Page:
Women’s History Month Special: Jazz Women of the 1960s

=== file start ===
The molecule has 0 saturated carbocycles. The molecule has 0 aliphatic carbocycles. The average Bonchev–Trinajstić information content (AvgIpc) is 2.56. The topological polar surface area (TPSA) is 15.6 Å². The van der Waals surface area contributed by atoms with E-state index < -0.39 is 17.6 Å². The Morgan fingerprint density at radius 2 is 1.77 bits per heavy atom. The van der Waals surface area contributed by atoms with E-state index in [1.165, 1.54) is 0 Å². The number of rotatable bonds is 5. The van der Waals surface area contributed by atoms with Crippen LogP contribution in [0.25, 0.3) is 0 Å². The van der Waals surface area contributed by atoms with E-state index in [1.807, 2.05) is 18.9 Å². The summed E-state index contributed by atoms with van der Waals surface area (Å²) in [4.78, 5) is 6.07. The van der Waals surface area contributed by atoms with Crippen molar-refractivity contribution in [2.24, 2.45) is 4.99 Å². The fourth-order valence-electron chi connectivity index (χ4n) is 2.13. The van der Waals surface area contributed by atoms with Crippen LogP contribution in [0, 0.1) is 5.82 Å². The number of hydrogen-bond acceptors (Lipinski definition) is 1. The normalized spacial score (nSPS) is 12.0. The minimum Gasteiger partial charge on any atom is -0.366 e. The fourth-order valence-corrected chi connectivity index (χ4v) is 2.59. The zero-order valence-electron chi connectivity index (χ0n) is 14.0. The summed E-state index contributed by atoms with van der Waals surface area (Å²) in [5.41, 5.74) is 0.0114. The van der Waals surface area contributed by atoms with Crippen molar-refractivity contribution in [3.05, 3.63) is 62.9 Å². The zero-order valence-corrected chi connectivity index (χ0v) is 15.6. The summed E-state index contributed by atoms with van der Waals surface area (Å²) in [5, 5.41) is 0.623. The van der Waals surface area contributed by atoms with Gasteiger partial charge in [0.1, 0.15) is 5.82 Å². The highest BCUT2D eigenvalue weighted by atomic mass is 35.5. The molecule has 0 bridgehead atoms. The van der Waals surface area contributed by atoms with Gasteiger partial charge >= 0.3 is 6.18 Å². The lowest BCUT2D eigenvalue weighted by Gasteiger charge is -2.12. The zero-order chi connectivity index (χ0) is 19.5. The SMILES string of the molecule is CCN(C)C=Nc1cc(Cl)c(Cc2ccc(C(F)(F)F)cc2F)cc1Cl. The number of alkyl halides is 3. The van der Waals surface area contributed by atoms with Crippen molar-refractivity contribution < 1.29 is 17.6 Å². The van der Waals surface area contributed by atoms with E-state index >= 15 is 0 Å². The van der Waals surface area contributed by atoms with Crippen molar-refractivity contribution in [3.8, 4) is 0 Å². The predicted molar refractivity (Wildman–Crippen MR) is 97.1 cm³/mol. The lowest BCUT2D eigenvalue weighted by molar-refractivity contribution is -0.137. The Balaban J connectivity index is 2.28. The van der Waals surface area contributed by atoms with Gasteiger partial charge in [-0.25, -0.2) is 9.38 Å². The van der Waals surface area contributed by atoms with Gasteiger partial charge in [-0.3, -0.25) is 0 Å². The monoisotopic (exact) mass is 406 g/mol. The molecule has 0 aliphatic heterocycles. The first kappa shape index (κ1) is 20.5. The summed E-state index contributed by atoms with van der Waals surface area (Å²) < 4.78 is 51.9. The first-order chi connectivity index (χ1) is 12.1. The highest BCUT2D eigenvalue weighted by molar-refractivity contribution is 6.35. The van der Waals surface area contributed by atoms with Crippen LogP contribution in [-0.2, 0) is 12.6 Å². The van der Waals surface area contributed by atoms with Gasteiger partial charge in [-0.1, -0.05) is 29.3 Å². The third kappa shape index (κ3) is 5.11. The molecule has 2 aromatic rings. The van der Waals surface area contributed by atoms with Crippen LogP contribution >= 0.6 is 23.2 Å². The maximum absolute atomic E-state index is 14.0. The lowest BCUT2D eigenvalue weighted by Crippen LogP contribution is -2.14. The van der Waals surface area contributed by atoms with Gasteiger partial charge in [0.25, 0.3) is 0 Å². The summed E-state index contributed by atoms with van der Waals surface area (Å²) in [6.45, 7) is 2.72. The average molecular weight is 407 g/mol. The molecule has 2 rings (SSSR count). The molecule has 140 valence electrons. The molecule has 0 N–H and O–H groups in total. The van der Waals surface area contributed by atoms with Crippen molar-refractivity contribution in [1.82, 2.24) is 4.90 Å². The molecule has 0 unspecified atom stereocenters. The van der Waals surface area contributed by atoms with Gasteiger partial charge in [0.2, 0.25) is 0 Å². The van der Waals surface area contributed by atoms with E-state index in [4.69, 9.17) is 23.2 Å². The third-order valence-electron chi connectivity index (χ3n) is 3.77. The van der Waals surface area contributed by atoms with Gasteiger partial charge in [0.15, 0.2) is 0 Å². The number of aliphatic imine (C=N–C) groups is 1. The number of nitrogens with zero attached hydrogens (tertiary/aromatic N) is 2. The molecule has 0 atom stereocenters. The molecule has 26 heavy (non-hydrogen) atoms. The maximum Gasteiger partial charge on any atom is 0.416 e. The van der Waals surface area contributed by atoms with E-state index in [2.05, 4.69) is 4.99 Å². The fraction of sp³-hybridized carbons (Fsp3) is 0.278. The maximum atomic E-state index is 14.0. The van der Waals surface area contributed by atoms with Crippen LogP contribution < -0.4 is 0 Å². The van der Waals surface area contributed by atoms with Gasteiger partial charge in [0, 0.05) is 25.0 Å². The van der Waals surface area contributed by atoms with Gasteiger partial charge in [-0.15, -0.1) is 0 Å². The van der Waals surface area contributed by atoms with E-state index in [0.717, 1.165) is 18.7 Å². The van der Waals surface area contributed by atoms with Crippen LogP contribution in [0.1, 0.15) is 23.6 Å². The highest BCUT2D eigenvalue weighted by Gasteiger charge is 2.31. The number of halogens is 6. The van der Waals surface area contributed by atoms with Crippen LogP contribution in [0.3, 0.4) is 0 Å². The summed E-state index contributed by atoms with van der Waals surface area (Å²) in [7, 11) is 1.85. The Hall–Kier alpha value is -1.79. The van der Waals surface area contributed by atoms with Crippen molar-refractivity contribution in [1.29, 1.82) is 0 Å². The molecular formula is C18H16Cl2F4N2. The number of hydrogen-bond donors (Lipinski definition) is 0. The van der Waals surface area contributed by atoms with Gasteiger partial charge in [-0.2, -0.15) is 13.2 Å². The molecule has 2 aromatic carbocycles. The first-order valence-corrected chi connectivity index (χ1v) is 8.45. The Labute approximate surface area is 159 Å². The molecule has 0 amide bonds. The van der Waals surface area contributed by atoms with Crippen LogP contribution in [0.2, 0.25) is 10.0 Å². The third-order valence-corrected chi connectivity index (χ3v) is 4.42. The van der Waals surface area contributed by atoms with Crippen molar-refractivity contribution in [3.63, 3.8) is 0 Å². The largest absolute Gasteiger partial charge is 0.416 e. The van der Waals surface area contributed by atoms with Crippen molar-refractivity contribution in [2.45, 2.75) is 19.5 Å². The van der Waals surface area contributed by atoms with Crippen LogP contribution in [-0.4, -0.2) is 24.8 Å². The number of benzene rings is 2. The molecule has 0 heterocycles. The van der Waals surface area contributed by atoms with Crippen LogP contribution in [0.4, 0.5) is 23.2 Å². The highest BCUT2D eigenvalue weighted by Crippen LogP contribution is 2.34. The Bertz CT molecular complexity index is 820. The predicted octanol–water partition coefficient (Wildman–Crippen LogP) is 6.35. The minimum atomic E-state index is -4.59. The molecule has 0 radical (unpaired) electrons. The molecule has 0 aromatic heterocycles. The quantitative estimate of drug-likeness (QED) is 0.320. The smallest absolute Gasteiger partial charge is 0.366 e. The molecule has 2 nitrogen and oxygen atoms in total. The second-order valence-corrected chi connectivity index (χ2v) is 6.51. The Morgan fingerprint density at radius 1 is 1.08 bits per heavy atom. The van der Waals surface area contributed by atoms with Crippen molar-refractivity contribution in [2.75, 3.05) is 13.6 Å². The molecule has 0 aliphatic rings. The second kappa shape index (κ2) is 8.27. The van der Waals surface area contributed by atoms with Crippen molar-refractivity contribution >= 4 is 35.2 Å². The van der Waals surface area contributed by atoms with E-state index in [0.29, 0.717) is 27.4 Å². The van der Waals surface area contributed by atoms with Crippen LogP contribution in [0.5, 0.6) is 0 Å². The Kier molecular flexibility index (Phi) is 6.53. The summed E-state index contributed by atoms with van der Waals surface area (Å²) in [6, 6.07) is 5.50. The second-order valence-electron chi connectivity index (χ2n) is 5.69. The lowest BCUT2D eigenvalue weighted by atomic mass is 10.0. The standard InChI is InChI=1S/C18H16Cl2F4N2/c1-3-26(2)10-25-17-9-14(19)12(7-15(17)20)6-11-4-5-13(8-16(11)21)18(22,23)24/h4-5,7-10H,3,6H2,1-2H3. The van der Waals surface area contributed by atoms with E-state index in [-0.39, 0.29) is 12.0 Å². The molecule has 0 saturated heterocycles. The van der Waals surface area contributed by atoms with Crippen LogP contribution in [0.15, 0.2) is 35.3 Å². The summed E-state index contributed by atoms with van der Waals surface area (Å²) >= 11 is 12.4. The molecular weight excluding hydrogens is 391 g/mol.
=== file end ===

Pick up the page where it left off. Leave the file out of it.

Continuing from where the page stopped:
In the 1960s, as the civil-rights movement and other cultural changes gained momentum, a generation of women artists made their way through a jazz world that had long been less than hospitable to their aims. Singers such as Nina Simone and Jeanne Lee, composer Carla Bley, organist Shirley Scott, harpist Dorothy Ashby and fellow harpist and pianist Alice Coltrane, and trumpeter Barbara Donald all left behind notable recordings from this decade as they expanded the role of women in jazz in ways both traditional and groundbreaking. "Jazz Women of the 1960s" offers a musical survey of these artists, including Nina Simone's civil-rights anthem "Young, Gifted and Black," Alice Coltrane's Eastern-religion-inspired "Huntington Ashram Monastery," Jeanne Lee's take on an Ellington classic, and an early interpretation of Carla Bley's jazz standard "Ida Lupino."

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